For the entire regular season, Parsons finished sixth in sacks (13), ninth in quarterback pressures (67), third in tackles for loss (20) and second in forced throwaways (nine) while his 307 pass-rush attempts were 118th.
The eight players who totaled more quarterback pressures than Parsons in 2021 combined for 173 snaps in coverage. Parsons dropped into coverage 284 times, not allowing a single touchdown on 35 targets.
In the past 15 years, only three players have recorded at least 80 tackles and 30 quarterback hits in the same season: J.J. Watt (twice), DeMarcus Ware and Parsons. The 22-year-old Parsons did so after opting out of his 2020 junior season.
“There is nobody like me,” Parsons said. “I feel like you can easily find a good pass rusher. Look at Myles Garrett. Look at T.J. Watt. But you can’t put them against any running back in the NFL. You can get a good linebacker. He can cover. Look at Eric Kendricks, Fred Warner. They can cover, but they can’t pass rush like I can. I don’t see them guard receivers like I can. Really, the tape speaks for itself.”
Despite how Cowboys coordinator Dan Quinn designed a much-improved Dallas defense around Parsons’ talents, there is no indication Parsons is being seriously considered for Defensive Player of the Year in favor of Watt, even if a strong argument can be made.
In 15 games played, Watt totaled 22 1/2 sacks, tying Michael Strahan’s single-season record.
Parsons has five more quarterback pressures than Watt on 106 fewer pass-rush attempts.
Fifty voters are submitting their Associated Press end-of-year award ballots for honors that include Defensive Rookie of the Year, Defensive Player of the Year and All-Pro teams. Rick Gosselin, a longtime Dallas Morning News sportswriter, has been part of the AP’s selection committee as well as a leading voice in the Pro Football Hall of Fame induction process for decades.
He finds no historical parallel to Parsons’ versatility.
He believes that trait and the stress it creates on offenses matters.
“It influences my vote, but not every voter has seen the Cowboys or seen Parsons play,” Gosselin said. “They may have heard about him, but I don’t think they have seen him like I have, playing different positions. I think a lot of times when people give out these awards, you look at, ‘Well, who’s got the interceptions? Who’s got the sacks? Who’s got the forced fumbles and such?’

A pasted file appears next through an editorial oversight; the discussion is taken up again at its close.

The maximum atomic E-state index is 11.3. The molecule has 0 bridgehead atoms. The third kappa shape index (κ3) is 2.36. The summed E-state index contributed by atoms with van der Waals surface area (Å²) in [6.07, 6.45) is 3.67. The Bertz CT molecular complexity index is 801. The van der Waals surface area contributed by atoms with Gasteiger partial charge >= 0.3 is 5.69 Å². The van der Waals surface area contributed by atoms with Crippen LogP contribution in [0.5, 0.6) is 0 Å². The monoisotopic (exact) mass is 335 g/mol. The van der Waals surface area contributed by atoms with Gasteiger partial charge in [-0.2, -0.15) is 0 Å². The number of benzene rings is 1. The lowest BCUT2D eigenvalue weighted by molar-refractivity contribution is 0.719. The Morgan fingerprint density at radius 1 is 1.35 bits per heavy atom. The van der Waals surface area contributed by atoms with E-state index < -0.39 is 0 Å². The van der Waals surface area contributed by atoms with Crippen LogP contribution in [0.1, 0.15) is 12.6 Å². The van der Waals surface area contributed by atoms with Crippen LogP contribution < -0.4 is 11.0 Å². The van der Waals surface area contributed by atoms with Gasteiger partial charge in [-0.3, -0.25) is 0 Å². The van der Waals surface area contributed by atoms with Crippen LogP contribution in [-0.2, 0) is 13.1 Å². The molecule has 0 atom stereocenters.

“Versatility is passed over for a particular, glowing stat, and I think that’s the thing that can hurt Parsons.”
Charles Haley has been watching.
The Pro Football Hall of Fame edge defender, who split his 13-year NFL career and five Super Bowl rings between the Cowboys and 49ers, is impressed with what Parsons has shown in his first NFL season.
How instinctive he is.
How he plays.
“I see his love of the game just flowing through his body,” Haley said. “I love the game of football. I like those who love the game, too. … He is all the billing. Whatever he is billed up to be, he is that and more.”
If Haley has one concern, other than feeling Parsons is too good of a pass rusher not to rush more often, it is not about Parsons personally but any young player who experiences great success. Some can grow comfortable. They can work less hard.
With his bye week adjustment, Parsons revealed his mental makeup there.
“I’ve never been complacent a day in my life,” Parsons said.
Parsons regularly watches motivational videos. Before games, he is on YouTube, listening to Mike Tyson discuss fear before he climbs into the ring and becomes a monster. Last week, two days before the COVID-19 diagnosis, Parsons acknowledged that winning Defensive Player of the Year would be meaningful.
His next statement was that it would only make him hungrier.
He’d feel compelled to go out and do it again.
“I just look at it like I’m just getting started,” Parsons said. “This is just the warmup. This is just the preview. This is just Year 1. I really haven’t tapped into what I am fully capable of yet. I don’t even consider this a great year. I think I am having a good year. You know?
“Some people are OK with good and consider that great. I think perfection is great. I want to lead the league in everything. I want to lead the league in sacks, tackles for loss, tackles, everything. I don’t want to leave anything on the board for anybody.”
In 2009, the Black Mamba sat at a postgame news conference during the NBA Finals. The Los Angeles Lakers has just taken a 2-0 lead in the series against the Orlando Magic.
A deadpan Bryant rolled his eyes when a reporter asked why he didn’t look happy.
“What’s there to be happy about?” Bryant said, shrugging his shoulders. “The job’s not finished. Is the job finished? I don’t think so.”
Parsons can relate, the lionbacker dissatisfied before the first playoff game of his first NFL season.
He sees too much meat on the bone.